The COVID-19 driven shift to remote learning and hybrid class structures triggered some things in K12-education that are likely not to go away when in-school learning resumes. Because of our focus on K12 video hosting and sharing, SchoolTube has been in the epicenter of the shift to remote learning. We have watched and supported the increased use of video-based learning and we have recorded these lessons-learned.
Remote live classes must be recorded and reshared.
Many teachers found that running a remote live class to be a very difficult task. Frustration with technology, device compatibility, home connectivity issues, lack of accountability, absenteeism, etc made for a very difficult learning experience. To increase the effectiveness of live remote learning, the sessions must be recorded and re-shared for student/parent access. This allows students and parents to review the class session at their own pace and convenience. Common sense step, but not always accomplished.
Video lessons improve access & comprehension.
Because of the issues above, a dedicated video produced by the teacher on a specific topic/lesson should be created and shared with students. These videos present the subject matter in a controlled environment void of all the remote session interruptions and tech issues and can be reviewed by students and parents at their own convenience and pace. Teachers should pair specific teaching videos with recordings of the full live session. This increases access to the content and improves comprehension and understanding.
Video-based lessons should be short.
Why is a phone number presented in 3 segments? (XXX-XXX-XXX) Short sequences are easier to remember! The same goes for video-based teaching. Teaching videos should be short and hyper-focused on specific topics. The attention span of adolescents is very short, so teaching videos should be created to match that attention span of 5-10 minutes. Multiple videos can be shared via a playlist to present the whole lesson under a single URL. SchoolTube offers an amazing video channel and playlist structure to help with this task.
Teachers need to make higher-quality videos.
The quality of a teaching video can not distract from the lesson presented. To improve, teachers need to learn the basics of video production and basic video editing, especially if they will be showing themselves or teaching in a physical setting (presenting in front of a whiteboard, room, etc). At SchoolTube we see some really great teaching videos and we see some horrible teaching videos. We share many of the best under our SchoolTube Video of the Day program. The better videos have good lighting, good audio, stabilized shots, and good composition – the placement of the teacher and teaching materials in the context of the screen. The not-so-good ones have bad lighting, bad audio, shaky or awkward shots, and poor composition. Probably the 3 best tips we can offer are: make sure the teacher is lit from the front, the camera is stabilized, and the audio feed is strong. To help teachers improve their video production skills, SchoolTube has partnered with Videomaker to provide free access to Videomaker Plus training and tutorial videos.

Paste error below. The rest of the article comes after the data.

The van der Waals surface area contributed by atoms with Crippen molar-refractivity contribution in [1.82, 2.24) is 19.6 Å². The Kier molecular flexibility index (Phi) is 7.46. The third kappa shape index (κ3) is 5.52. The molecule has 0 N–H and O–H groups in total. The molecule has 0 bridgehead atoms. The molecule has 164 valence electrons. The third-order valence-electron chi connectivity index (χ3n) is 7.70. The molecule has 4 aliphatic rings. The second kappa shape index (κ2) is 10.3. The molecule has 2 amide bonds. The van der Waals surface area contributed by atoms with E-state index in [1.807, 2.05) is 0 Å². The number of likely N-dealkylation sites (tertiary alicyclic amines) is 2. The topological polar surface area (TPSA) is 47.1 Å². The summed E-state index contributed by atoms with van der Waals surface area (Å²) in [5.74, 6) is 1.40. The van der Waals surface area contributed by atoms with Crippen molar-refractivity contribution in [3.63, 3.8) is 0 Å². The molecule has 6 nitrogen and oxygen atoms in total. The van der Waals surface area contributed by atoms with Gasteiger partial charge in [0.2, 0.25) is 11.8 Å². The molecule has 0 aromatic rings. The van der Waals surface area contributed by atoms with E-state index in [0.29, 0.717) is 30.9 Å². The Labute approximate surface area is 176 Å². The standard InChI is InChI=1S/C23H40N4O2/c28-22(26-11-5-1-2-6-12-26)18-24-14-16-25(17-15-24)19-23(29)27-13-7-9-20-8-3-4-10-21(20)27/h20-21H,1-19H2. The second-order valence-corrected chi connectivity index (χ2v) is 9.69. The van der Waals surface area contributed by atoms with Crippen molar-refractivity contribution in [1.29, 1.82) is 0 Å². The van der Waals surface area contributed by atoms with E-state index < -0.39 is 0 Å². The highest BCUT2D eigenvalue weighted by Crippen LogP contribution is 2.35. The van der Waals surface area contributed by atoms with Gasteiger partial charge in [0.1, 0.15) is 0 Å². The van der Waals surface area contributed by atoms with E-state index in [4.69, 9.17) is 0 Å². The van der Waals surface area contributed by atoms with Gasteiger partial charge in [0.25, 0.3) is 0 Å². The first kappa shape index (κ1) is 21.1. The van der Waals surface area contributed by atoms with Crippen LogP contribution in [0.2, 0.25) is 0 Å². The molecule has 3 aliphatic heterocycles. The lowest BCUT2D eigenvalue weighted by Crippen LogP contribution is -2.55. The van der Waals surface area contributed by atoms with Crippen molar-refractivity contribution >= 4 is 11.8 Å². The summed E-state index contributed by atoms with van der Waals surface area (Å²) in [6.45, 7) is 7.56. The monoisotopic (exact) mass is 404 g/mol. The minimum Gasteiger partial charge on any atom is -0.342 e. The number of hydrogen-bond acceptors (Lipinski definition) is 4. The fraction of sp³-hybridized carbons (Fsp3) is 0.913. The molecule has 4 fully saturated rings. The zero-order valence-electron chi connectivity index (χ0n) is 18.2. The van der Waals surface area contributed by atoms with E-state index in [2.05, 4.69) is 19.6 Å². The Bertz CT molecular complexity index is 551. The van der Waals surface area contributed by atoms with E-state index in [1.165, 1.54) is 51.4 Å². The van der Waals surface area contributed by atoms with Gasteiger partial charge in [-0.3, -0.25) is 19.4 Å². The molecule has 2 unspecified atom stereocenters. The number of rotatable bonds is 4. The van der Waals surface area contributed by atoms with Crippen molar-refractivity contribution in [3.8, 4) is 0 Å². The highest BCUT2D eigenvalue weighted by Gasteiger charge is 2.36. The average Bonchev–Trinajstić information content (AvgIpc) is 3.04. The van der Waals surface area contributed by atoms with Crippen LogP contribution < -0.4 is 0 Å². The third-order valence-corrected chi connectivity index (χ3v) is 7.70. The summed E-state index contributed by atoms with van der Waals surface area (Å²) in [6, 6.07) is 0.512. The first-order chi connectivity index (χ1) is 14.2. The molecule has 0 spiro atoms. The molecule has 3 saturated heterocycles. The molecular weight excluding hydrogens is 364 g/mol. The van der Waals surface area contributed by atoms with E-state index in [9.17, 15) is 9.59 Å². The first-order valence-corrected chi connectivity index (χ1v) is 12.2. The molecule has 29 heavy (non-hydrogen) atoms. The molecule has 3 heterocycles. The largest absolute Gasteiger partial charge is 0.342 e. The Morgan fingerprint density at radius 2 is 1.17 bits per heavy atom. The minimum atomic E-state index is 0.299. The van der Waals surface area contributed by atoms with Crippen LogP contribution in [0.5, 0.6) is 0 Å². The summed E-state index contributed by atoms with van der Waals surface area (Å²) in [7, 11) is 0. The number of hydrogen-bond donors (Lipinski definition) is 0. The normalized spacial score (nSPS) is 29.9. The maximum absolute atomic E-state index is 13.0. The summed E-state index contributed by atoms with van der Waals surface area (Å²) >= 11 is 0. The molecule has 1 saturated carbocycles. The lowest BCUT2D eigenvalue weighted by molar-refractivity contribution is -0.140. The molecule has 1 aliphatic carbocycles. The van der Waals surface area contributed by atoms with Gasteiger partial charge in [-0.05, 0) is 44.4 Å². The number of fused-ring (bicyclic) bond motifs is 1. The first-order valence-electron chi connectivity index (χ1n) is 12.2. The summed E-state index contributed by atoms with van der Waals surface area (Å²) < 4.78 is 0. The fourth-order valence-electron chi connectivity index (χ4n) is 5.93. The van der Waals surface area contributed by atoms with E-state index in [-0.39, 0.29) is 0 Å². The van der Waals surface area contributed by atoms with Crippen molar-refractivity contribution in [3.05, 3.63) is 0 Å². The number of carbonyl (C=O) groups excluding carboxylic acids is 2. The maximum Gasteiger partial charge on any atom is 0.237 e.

YouTube is a Friend and Foe.
Many teachers create their own teaching videos and instinctively upload them to YouTube©. Let’s face it, YouTube garners top-of-mind awareness and is often a reflexive choice. Teachers who don’t create their own videos often augment their lessons with videos they find on YouTube. Here’s the challenge…while YouTube is often unblocked at the high school level, it is often blocked or heavily restricted for middle and lower grades and at private schools. In addition, even if YouTube is unblocked, teachers and school administrators are uncomfortable with the suggested/related videos shown in the YouTube sidebar. As such, while teachers like the content on YouTube and want to use it, they often hit roadblocks or strife when sharing. Direct students to YouTube to watch a specific teaching video and they will invariably veer off course by opening YouTube-suggested videos. SchoolTube offers the ability to link and play YouTube videos in a cleaner, safer environment, but there are some restrictions that must be considered. YouTube is an option, but there are alternatives are the key takeaway.
K12 video management solutions are fragmented.
There is a wide range of video management tools and apps available to teachers and schools. There is no one killer app out there that addresses all needs. While YouTube is popular, it is not a school/district recommended tool. Some K12 video management systems are designed around specific functions or targeted at specific grades/class types. Acquisition of K12 video management systems is often teacher-initiated – teachers research and find a solution that works for them. Teachers like free, so they tend to use tools that are free. Districts and schools like control, but at this time they have yet to widely mandate (and fund) the use of a central video management system.
SchooolTube Checks the Boxes
After nearly a year and a half of supporting K12 distance learning through our K12 video hosting platform, we believe SchoolTube checks many of the boxes required by school and district leaders when it comes to offering all the tools needed to support in-class and remote learning. We encourage you to learn more by visiting SchoolTube and by watching this 5-Minute SchoolTube Overview Video.